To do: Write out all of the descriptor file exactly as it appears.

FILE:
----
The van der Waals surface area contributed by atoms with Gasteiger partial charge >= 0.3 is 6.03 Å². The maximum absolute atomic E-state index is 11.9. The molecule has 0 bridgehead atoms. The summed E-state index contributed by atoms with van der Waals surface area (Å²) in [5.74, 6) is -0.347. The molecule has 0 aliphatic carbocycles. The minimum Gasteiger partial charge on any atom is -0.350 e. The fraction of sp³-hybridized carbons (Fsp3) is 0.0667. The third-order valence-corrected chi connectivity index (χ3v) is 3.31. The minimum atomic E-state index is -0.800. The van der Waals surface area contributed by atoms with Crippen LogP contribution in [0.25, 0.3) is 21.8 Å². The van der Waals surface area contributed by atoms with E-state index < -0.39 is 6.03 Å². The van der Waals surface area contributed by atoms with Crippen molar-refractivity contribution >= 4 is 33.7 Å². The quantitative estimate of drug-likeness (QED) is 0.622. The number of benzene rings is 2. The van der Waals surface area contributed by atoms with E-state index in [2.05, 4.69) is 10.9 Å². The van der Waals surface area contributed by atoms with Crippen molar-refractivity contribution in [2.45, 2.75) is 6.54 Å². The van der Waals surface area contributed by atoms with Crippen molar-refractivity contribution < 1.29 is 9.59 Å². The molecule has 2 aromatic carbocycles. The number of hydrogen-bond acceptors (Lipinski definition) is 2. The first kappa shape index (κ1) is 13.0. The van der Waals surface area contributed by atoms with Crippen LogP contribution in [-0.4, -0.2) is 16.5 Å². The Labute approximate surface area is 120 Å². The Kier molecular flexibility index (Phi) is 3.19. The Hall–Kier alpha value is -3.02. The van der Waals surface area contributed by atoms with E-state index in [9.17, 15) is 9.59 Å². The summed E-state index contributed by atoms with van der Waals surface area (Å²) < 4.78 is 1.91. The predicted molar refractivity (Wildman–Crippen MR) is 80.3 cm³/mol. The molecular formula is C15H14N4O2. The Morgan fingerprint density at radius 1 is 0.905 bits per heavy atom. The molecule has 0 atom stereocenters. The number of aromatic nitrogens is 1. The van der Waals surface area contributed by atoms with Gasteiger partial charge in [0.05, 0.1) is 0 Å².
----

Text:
The van der Waals surface area contributed by atoms with Gasteiger partial charge >= 0.3 is 6.03 Å². The maximum absolute atomic E-state index is 11.9. The molecule has 0 bridgehead atoms. The summed E-state index contributed by atoms with van der Waals surface area (Å²) in [5.74, 6) is -0.347. The molecule has 0 aliphatic carbocycles. The minimum Gasteiger partial charge on any atom is -0.350 e. The fraction of sp³-hybridized carbons (Fsp3) is 0.0667. The third-order valence-corrected chi connectivity index (χ3v) is 3.31. The minimum atomic E-state index is -0.800. The van der Waals surface area contributed by atoms with Crippen LogP contribution in [0.25, 0.3) is 21.8 Å². The van der Waals surface area contributed by atoms with E-state index < -0.39 is 6.03 Å². The van der Waals surface area contributed by atoms with Crippen molar-refractivity contribution >= 4 is 33.7 Å². The quantitative estimate of drug-likeness (QED) is 0.622. The number of benzene rings is 2. The van der Waals surface area contributed by atoms with E-state index in [2.05, 4.69) is 10.9 Å². The van der Waals surface area contributed by atoms with Crippen molar-refractivity contribution in [2.45, 2.75) is 6.54 Å². The van der Waals surface area contributed by atoms with Crippen molar-refractivity contribution < 1.29 is 9.59 Å². The molecule has 2 aromatic carbocycles. The number of hydrogen-bond acceptors (Lipinski definition) is 2. The first kappa shape index (κ1) is 13.0. The van der Waals surface area contributed by atoms with Crippen LogP contribution in [-0.4, -0.2) is 16.5 Å². The Labute approximate surface area is 120 Å². The Kier molecular flexibility index (Phi) is 3.19. The Hall–Kier alpha value is -3.02. The van der Waals surface area contributed by atoms with E-state index in [9.17, 15) is 9.59 Å². The summed E-state index contributed by atoms with van der Waals surface area (Å²) < 4.78 is 1.91. The predicted molar refractivity (Wildman–Crippen MR) is 80.3 cm³/mol. The molecular formula is C15H14N4O2. The Morgan fingerprint density at radius 1 is 0.905 bits per heavy atom. The molecule has 0 atom stereocenters. The number of aromatic nitrogens is 1. The van der Waals surface area contributed by atoms with Gasteiger partial charge in [0.05, 0.1) is 0 Å².